A report has just been leaked to the press that the black economy in Spain now makes up 23.3% of all transactions. This means that a quarter of the economy in Spain doesn’t show up on the official figures for the size of the GDP for example. The figure is 5% higher than a decade ago and it is getting higher due to the famous “Crisis”.
As you will know if you have been following the blog I am co-writing a book at the moment. Tentatively called “The Bootstrapping Book – How to start up a business from nothing” (Catchy title I know) it comprises ten chapters with various ideas for getting started in your own business without having to buy stock, rent a place to conduct your business or, in essence, put money down.
Last year I wrote a post which became quite popular about 51 things I learnt selling Spanish property in 2011. You can read it here. This year I decided to repeat it. However I thought I would only do 25 this year as I might not have learnt so much. Nevertheless, when I got round to writing it (Actually dictating it into Siri then sending it to myself) I found that the lessons just kept on flowing. So instead of […]
It costs a strangling 280 euros per month to be self-employed in Spain. The money comes out of your account come hell or high water. In a country where the average salary is below 1000 euros and 25% of the population is unemployed, this up front tax on earnings borders on criminal.
It means that good ideas don’t become small businesses, that new business models can’t be tested, and that nobody can afford to supplement their income legally.
Valencia had its week of fiestas last week called Fallas. Here in Spain we don’t really bother with a bank holiday on a Monday. If a fiesta is there to be enjoyed then it has to be for a much more extended time scale. Think about the upcoming Feria de Abril in Sevilla, last week’s Carnival in the Islas Canarias, the Magdalena in Castellon in the next couple of weeks and a whole host of other fiestas that exist in every small town, village and large city in the whole of Spain. They all span near to a whole week.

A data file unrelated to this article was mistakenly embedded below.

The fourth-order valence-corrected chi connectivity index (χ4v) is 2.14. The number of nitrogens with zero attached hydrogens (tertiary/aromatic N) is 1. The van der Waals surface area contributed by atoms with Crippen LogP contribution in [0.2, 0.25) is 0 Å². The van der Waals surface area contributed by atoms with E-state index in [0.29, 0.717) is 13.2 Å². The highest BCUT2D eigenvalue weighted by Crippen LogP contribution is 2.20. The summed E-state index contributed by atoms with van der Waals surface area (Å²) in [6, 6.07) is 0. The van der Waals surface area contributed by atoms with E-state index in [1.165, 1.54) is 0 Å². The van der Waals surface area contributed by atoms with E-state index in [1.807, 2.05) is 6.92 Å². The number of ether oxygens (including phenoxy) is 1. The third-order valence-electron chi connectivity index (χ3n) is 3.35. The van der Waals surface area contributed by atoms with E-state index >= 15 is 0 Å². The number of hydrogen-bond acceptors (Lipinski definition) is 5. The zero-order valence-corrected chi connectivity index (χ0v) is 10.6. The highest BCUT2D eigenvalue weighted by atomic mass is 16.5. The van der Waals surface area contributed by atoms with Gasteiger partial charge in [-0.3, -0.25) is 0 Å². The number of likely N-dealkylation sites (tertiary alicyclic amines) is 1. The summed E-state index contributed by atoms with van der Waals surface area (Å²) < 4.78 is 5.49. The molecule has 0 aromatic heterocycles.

As I mentioned in my previous post, we have a new book out “The Secrets to Working and Making a Living in Spain” which we are hoping will be a best seller over a long period of time. To this effect we decided to eschew the now infamous internet marketing style product launch, wham bam thank you man and onto the next product, and go for the drip feed approach to launching a book.
Normally I don’t write things that are cutting about Spain on this particular blog because when all is said and done it is a great place to live. However as I have said before there is a huge economic crisis going on at the moment and the Spanish government seems content to fiddle while the country burns in one sense.
The last five months have been rather hectic in my property businesses, Valencia Property and Houses for Sale in Spain. While the Spanish economy burns around me and I have been asked many times by other agents how are you doing it? How are you so busy and making sales while we are sat around wondering when the next client will walk in through the door? About 80% of Spanish Estate agents have closed down and more are closing on a weekly basis as the harsh reality of a market that has contracted greatly since the boom days of the early 2000’s were around. To answer this we need to go back to the Pareto Principle I talked about here and look at the 80/20 rule again.
So Tell Me Again, Why Do I Need A To Be on The Internet and Do Social Networking?
Here is a conversation that I have had time and time again with Spanish businesses with very slight variations each time but it generally follows the same path. Remember the conversation is in Spanish and also remember if you don’t believe me “Spain is Different”.